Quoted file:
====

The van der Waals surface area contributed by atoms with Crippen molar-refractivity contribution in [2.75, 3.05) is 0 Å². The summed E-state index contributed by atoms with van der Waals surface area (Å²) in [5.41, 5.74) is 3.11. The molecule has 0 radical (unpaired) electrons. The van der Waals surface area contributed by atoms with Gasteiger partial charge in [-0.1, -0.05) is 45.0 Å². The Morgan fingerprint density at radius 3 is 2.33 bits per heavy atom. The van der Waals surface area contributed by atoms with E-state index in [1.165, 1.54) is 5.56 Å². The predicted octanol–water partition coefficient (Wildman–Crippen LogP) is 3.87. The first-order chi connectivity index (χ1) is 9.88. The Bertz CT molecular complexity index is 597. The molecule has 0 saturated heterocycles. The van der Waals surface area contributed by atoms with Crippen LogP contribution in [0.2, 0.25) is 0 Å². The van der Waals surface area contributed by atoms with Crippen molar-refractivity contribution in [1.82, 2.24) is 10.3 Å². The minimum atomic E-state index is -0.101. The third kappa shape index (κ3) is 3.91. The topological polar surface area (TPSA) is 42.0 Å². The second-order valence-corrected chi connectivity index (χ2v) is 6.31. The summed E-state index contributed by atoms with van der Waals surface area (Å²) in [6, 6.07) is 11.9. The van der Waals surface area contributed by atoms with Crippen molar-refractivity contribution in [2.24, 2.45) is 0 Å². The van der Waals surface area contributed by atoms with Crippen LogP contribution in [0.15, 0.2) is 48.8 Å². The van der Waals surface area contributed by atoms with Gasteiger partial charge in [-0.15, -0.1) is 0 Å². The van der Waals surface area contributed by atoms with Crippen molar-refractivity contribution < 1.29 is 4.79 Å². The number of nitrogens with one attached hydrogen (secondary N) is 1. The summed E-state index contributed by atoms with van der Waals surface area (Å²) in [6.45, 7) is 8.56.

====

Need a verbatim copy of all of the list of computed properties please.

The van der Waals surface area contributed by atoms with Crippen molar-refractivity contribution in [2.75, 3.05) is 0 Å². The summed E-state index contributed by atoms with van der Waals surface area (Å²) in [5.41, 5.74) is 3.11. The molecule has 0 radical (unpaired) electrons. The van der Waals surface area contributed by atoms with Gasteiger partial charge in [-0.1, -0.05) is 45.0 Å². The Morgan fingerprint density at radius 3 is 2.33 bits per heavy atom. The van der Waals surface area contributed by atoms with E-state index in [1.165, 1.54) is 5.56 Å². The predicted octanol–water partition coefficient (Wildman–Crippen LogP) is 3.87. The first-order chi connectivity index (χ1) is 9.88. The Bertz CT molecular complexity index is 597. The molecule has 0 saturated heterocycles. The van der Waals surface area contributed by atoms with Crippen LogP contribution in [0.2, 0.25) is 0 Å². The van der Waals surface area contributed by atoms with Crippen molar-refractivity contribution in [1.82, 2.24) is 10.3 Å². The minimum atomic E-state index is -0.101. The third kappa shape index (κ3) is 3.91. The topological polar surface area (TPSA) is 42.0 Å². The second-order valence-corrected chi connectivity index (χ2v) is 6.31. The summed E-state index contributed by atoms with van der Waals surface area (Å²) in [6, 6.07) is 11.9. The van der Waals surface area contributed by atoms with Crippen molar-refractivity contribution in [2.24, 2.45) is 0 Å². The van der Waals surface area contributed by atoms with Crippen LogP contribution in [0.15, 0.2) is 48.8 Å². The van der Waals surface area contributed by atoms with Gasteiger partial charge in [-0.15, -0.1) is 0 Å². The van der Waals surface area contributed by atoms with Crippen molar-refractivity contribution < 1.29 is 4.79 Å². The number of nitrogens with one attached hydrogen (secondary N) is 1. The summed E-state index contributed by atoms with van der Waals surface area (Å²) in [6.45, 7) is 8.56.